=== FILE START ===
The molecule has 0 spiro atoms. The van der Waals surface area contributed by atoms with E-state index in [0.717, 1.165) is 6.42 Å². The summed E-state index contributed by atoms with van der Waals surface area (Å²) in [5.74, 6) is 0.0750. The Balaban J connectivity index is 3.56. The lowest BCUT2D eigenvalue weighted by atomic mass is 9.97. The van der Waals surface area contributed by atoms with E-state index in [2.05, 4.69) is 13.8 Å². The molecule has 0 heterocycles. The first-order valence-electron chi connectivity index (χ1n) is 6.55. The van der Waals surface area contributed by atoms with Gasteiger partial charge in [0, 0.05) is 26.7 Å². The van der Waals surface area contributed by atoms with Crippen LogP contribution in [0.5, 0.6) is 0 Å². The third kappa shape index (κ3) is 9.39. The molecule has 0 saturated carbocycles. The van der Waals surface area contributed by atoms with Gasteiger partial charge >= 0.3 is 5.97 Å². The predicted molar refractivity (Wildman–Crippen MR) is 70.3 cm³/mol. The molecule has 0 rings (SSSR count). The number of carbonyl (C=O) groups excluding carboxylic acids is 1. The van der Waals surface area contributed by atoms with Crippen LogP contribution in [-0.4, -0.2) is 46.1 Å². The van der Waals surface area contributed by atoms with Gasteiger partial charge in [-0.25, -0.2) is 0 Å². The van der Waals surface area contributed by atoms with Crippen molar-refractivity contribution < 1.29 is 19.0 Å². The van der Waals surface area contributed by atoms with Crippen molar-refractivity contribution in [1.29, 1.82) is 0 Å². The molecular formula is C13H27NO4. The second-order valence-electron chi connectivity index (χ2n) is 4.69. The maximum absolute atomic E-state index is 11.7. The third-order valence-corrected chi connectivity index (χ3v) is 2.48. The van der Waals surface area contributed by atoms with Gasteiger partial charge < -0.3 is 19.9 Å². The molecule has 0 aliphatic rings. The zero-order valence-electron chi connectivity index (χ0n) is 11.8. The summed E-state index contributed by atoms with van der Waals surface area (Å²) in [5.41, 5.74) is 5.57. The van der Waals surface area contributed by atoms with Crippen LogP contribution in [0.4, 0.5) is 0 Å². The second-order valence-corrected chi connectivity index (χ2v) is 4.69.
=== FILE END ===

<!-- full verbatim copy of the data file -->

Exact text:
The molecule has 0 spiro atoms. The van der Waals surface area contributed by atoms with E-state index in [0.717, 1.165) is 6.42 Å². The summed E-state index contributed by atoms with van der Waals surface area (Å²) in [5.74, 6) is 0.0750. The Balaban J connectivity index is 3.56. The lowest BCUT2D eigenvalue weighted by atomic mass is 9.97. The van der Waals surface area contributed by atoms with E-state index in [2.05, 4.69) is 13.8 Å². The molecule has 0 heterocycles. The first-order valence-electron chi connectivity index (χ1n) is 6.55. The van der Waals surface area contributed by atoms with Gasteiger partial charge in [0, 0.05) is 26.7 Å². The van der Waals surface area contributed by atoms with Crippen LogP contribution in [0.5, 0.6) is 0 Å². The third kappa shape index (κ3) is 9.39. The molecule has 0 saturated carbocycles. The van der Waals surface area contributed by atoms with Gasteiger partial charge >= 0.3 is 5.97 Å². The predicted molar refractivity (Wildman–Crippen MR) is 70.3 cm³/mol. The molecule has 0 rings (SSSR count). The number of carbonyl (C=O) groups excluding carboxylic acids is 1. The van der Waals surface area contributed by atoms with Crippen LogP contribution in [-0.4, -0.2) is 46.1 Å². The van der Waals surface area contributed by atoms with Gasteiger partial charge in [-0.25, -0.2) is 0 Å². The van der Waals surface area contributed by atoms with Crippen molar-refractivity contribution < 1.29 is 19.0 Å². The van der Waals surface area contributed by atoms with Crippen molar-refractivity contribution in [1.29, 1.82) is 0 Å². The molecular formula is C13H27NO4. The second-order valence-electron chi connectivity index (χ2n) is 4.69. The maximum absolute atomic E-state index is 11.7. The third-order valence-corrected chi connectivity index (χ3v) is 2.48. The van der Waals surface area contributed by atoms with Gasteiger partial charge < -0.3 is 19.9 Å². The molecule has 0 aliphatic rings. The zero-order valence-electron chi connectivity index (χ0n) is 11.8. The summed E-state index contributed by atoms with van der Waals surface area (Å²) in [5.41, 5.74) is 5.57. The van der Waals surface area contributed by atoms with Crippen LogP contribution in [0.4, 0.5) is 0 Å². The second-order valence-corrected chi connectivity index (χ2v) is 4.69.